However, regardless of the veracity of this first original experiment, other authors and directors (including Hitchcock) have tried to replicate similar experiments and have observed the existence of an influence of the montage made with respect to the emotional interpretation of the scene. In other words, the Kuleshov effect exists and has an influence on our perception of reality.

Relationship to the construction of meanings

The Kuleshov effect has an explanation at a psychological level: our psyche seeks to generate a coherent structure with respect to what it experiences , in such a way that when faced with images that are presented together it tries to generate a link between the two that allows it to make sense of its perception.

This derives from the fact that we are not mere passive entities that receive information from the environment but are active agents that interact and generate their own meanings with respect to the world around them. Likewise, our expectations and previous experiences will shape the type of interpretation and the starting point from which to assess the situation in question and construct the most relevant meanings.

For all these reasons, today we use our knowledge of the Kuleshov effect when transmitting meaning in film, and we understand that the editing process is just another narrative tool, not a simple technical specialization lacking in creativity. Editing, combining and cutting shots and scenes helps to tell the story that the authors of the film intend to tell .

Not only in the cinema

Although this effect began to be analysed in the field of cinema (where it is of great importance, since it contributed to the possibility of films being shot separately or even independently and then edited to enhance the sensations of the audience), the truth is that it can be extended to many others.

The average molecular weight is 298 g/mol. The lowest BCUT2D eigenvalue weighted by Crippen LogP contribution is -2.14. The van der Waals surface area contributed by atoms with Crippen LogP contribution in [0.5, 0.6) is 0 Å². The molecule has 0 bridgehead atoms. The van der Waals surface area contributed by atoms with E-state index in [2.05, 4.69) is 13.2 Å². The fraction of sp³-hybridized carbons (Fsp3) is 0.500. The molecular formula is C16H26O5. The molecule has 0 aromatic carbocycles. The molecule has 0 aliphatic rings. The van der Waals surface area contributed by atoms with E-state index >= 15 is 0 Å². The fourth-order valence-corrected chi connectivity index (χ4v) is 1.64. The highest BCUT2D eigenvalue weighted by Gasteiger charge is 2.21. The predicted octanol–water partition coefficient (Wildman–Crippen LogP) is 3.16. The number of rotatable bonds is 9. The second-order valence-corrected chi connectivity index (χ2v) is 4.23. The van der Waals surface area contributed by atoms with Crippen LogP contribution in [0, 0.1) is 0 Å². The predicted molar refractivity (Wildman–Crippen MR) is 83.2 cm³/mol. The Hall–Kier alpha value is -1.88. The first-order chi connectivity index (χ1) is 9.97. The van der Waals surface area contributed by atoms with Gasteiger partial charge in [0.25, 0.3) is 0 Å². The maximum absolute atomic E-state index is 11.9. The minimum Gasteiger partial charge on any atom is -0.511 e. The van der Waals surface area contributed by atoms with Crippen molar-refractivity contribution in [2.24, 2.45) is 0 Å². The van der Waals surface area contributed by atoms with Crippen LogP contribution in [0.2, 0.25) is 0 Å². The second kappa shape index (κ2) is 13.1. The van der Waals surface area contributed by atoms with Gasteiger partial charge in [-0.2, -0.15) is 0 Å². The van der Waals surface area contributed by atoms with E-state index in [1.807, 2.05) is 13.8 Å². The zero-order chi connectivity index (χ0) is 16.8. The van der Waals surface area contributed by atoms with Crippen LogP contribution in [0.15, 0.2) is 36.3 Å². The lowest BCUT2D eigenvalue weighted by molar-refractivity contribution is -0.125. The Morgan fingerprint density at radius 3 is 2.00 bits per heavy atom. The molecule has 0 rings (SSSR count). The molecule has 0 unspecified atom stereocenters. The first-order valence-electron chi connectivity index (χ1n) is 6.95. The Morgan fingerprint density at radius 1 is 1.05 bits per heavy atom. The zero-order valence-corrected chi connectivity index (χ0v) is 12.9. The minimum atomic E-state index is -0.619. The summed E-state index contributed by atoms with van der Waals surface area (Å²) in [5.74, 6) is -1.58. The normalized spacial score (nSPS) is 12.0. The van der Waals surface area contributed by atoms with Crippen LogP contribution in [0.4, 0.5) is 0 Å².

For example, has also been reflected in the literature , so that reading a certain content makes us interpret the following ones differently from what we would do if the preceding fragments were different. And not only in the field of the arts: human beings also carry out similar interpretations in their daily lives, especially in the recognition of faces and facial expressions.

Some experiments have shown that the interweaving or combination of affective contextual stimuli before or after exposure to the image of a neutral face causes our interpretation and reaction to the face in question to differ to some extent, both at the behavioural level and at the cerebral level: there is a tendency to value both the affective valence and the level of activation and specifically the type of emotion expressed by the person in question based on the context and the set of stimuli surrounding the moment of exposure in question.

It should be noted that in everyday life we not only use context to identify the emotions of others, but nevertheless we often use contextual information to look for congruence with our beliefs regarding what the other is feeling, or we use it to try to give meaning to ambiguous expressions or situations. Likewise, we do not only use external images to carry out the interpretation: the speech, the gestures or the tone and rhythm of the subject in question can mark us to a great extent and in fact can be considered as contextual information.

Bibliographic references

  • Barratt, D., Rédei, A. C., Innes-Ker, Å. and van de Weijer, J. (2016). Does the Kuleshov effect really exist? Revisiting a classic film experiment on facial expressions and emotional contexts. Perception 45, 847-874.
  • Calbi, M.; Heimann, K., Barratt, D., Siri, F., Umiltà, M.A. and Gallese, V. (2017). How Context Influences Our Perception of Emotional Faces: A Behavioral Study on the Kuleshov Effect.Front. Psychol., 04.
  • Chihu, A. (2010). The audiovisual framing of the political spot. Culture and social representations. Year 5, (9):174-197.
  • Gordillo, F., Mestas, L. and Perez, M.A. (2018). The Kuleshov effect: the integration of context and facial expression in the perception of emotions Elements, 109: 35-40.
  • Kuleshov, L. (1974). Kuleshov on Film. Writings of Lev Kuleshov, Ronald Levaco (transl. and ed.), Berkeley, University of California Press.
  • Mobbs, D., Weiskopf, N., Lau, H.C., Featherstone, E., Dolan, R.J. and Frith, C.D. (2006). The Kuleshov Effect: the influence of contextual framing and emotional attributions. Social Cognitive and Affective Neuroscience, 1 (2): 95-106.